Applegate, Kathryn and J. B. Stump, eds. How I Changed my Mind about Evolution: Evangelicals Reflect on Faith and Science. Downers Grove, IL: InterVarsity Press, 2016, pp. 196, $10, paperback.
Kathryn Applegate and J. B. Stump are the Resources Editor and Senior Editor, respectively, at BioLogos—a Christian organization whose mission is to advocate a view of “harmony between science and biblical faith” rooted in “an evolutionary understanding of God’s creation” (http://biologos.org/about-us). Applegate holds a PhD in computational cell biology from The Scripps Research Institute. Stump, who recently authored Science and Christianity: An Introduction to the Issues (Wiley-Blackwell, 2016), holds a PhD in philosophy from Boston University.
How I Changed my Mind about Evolution is a collection of autobiographical essays from evangelical Christians who believe the theory of evolution is compatible with the truth and authority of the Bible. Among its twenty-five contributing authors are pastors, Bible scholars, theologians, philosophers, and scientists. Some are distinguished scholars with doctoral degrees from Oxford, Yale, Harvard, Berkeley, or MIT. Eight have doctorates in the biological sciences, and two of these biologists—Denis Lamoureux and Jeff Hardin—have additional graduate degrees in theology. Two other contributors hold prestigious positions in the scientific community: Jennifer Wiseman is a Senior Astrophysicist at the NASA Goddard Space Flight Center, and Francis Collins (who founded BioLogos in 2007) is director of the National Institutes of Health and former director of the National Human Genome Research Institute.
As the title suggests, most of the contributing authors changed their views about evolution. Some had previously opposed evolutionary science because of its perceived conflict with Scripture; others formerly rejected Christianity for the same reason. The essays in this book are their personal testimonies, explaining why and how they came to see things differently. (An exception is the essay by British scholar N. T. Wright, professor of New Testament at St. Andrews, who offers an outsider’s perspective on the evolution “culture war” in America.)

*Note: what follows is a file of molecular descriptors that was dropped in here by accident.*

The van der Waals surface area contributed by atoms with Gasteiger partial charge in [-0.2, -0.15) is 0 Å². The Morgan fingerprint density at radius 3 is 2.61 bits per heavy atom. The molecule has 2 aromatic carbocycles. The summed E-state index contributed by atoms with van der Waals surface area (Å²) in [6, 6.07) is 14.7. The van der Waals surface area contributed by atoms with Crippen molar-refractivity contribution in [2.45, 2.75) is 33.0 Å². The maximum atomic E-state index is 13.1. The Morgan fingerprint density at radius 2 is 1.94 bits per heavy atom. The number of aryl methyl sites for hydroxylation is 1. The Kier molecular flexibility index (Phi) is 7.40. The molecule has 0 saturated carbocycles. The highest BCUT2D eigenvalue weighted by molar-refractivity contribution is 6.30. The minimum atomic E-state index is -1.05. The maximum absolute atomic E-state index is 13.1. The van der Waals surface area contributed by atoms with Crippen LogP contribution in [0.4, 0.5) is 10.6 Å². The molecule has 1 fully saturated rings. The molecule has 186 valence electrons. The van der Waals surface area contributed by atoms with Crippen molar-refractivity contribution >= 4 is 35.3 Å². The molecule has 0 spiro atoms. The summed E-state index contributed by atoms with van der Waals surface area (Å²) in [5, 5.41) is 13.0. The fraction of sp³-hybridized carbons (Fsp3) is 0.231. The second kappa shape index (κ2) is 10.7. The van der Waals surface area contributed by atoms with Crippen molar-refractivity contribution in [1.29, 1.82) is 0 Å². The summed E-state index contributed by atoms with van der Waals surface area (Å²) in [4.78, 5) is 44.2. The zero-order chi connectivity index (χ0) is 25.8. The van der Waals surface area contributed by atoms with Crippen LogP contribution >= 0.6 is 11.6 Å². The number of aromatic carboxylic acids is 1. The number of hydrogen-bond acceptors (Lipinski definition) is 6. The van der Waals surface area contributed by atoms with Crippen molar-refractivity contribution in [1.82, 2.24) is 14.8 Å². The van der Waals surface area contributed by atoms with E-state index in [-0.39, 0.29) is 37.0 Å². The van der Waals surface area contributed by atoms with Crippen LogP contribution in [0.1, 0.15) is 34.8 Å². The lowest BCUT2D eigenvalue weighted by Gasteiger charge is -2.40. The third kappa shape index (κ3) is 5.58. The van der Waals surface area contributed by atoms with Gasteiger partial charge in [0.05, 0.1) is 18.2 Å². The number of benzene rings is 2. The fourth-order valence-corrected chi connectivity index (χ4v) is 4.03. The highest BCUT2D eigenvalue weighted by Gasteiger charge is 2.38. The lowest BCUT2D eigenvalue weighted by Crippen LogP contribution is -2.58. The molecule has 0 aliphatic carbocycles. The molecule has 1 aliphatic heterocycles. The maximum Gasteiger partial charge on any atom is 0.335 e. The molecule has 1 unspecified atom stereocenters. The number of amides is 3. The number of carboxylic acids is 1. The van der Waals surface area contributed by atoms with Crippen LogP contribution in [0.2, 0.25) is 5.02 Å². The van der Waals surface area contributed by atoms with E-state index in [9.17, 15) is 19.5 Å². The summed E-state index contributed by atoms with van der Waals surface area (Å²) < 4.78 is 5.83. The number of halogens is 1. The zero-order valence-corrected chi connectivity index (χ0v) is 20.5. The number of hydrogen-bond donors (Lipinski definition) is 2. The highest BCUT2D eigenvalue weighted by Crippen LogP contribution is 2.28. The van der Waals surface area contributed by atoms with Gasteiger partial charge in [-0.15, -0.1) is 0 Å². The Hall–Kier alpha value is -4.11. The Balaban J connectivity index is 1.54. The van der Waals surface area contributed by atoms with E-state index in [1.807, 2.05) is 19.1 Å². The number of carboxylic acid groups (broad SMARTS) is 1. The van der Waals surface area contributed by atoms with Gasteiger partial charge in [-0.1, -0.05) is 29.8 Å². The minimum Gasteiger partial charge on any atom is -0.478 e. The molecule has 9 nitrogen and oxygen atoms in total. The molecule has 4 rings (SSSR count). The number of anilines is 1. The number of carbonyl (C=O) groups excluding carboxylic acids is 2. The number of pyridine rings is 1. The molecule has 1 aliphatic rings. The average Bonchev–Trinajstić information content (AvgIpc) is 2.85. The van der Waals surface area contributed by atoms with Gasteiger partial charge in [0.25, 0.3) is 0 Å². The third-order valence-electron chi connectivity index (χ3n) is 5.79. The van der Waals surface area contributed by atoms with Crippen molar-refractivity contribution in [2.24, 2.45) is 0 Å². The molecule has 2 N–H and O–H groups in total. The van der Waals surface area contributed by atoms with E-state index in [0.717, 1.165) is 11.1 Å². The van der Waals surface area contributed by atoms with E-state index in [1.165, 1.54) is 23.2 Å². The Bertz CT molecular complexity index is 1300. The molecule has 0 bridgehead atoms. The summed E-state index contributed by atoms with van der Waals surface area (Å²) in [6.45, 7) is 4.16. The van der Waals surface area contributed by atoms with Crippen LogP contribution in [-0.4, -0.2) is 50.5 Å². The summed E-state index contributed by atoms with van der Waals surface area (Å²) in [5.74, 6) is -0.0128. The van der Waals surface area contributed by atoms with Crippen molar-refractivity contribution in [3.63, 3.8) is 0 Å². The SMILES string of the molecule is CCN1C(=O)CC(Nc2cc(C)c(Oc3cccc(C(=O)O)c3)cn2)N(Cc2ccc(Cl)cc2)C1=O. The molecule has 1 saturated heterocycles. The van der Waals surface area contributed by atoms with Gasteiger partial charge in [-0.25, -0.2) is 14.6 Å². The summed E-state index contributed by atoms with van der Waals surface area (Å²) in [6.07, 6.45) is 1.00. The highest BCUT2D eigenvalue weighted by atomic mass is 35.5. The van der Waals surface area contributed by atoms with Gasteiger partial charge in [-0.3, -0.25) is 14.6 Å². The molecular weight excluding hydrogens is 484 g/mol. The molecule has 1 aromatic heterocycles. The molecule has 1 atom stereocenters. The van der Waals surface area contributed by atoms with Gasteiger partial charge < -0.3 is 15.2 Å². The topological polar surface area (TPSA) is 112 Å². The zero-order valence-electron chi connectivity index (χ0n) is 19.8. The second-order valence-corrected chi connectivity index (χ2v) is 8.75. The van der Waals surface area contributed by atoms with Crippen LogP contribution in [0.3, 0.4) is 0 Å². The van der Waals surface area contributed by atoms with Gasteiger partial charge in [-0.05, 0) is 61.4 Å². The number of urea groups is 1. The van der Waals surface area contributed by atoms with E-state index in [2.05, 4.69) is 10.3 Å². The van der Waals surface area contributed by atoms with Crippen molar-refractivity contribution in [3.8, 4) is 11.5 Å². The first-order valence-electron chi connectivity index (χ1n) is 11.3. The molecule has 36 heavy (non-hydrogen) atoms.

Though their stories differ dramatically, several patterns emerge. One central theme is the intellectual and spiritual struggle many Christians experience as they wrestle to understand how the teachings of Scripture relate to the scientific evidence for evolution. For each of the contributors to this book, that cognitive dissonance was resolved by accepting what BioLogos calls evolutionary creationism—the view that evolution was God’s chosen instrument for creating the diversity of life on this planet. Some of the writers describe feeling joy and peace when they came to see Scripture and evolutionary science in harmony. Another common element running throughout their testimonies is a theme of praise to God for what He has done: expressions of awe at God’s creative power to establish and uphold the laws of nature, wonder at His ingenuity in ordaining natural processes to fill the earth with endless varieties of life, gratitude for His faithfulness to sustain the universe and protect life’s fragile existence over billions of years. Regardless of whether one agrees with these evolutionary creationists’ perspective, their testimonies dispel any doubt about the authenticity of their love for God, for His word, and for His creation.
A more troubling theme surfaces when the authors describe their experiences in the evangelical Christian community. Some recount how their church’s haughty and dismissive attitude toward science was a stumbling block in their spiritual journey, or worse, a barrier to faith for their scientifically-educated friends and colleagues. Others tell how they faced personal rejection and alienation from their brothers and sisters in Christ, when word got around that they believed in evolution. Pastor John Ortberg relates a conversation he had with believing scientists who expressed their loneliness. “When I’m at work and I’m with a bunch of scientists, they’re really skeptical about my faith,” they told Ortberg. “When I go to my church, they’re really skeptical about me because of my science. I feel like I don’t have a place where I really belong” (p. 94).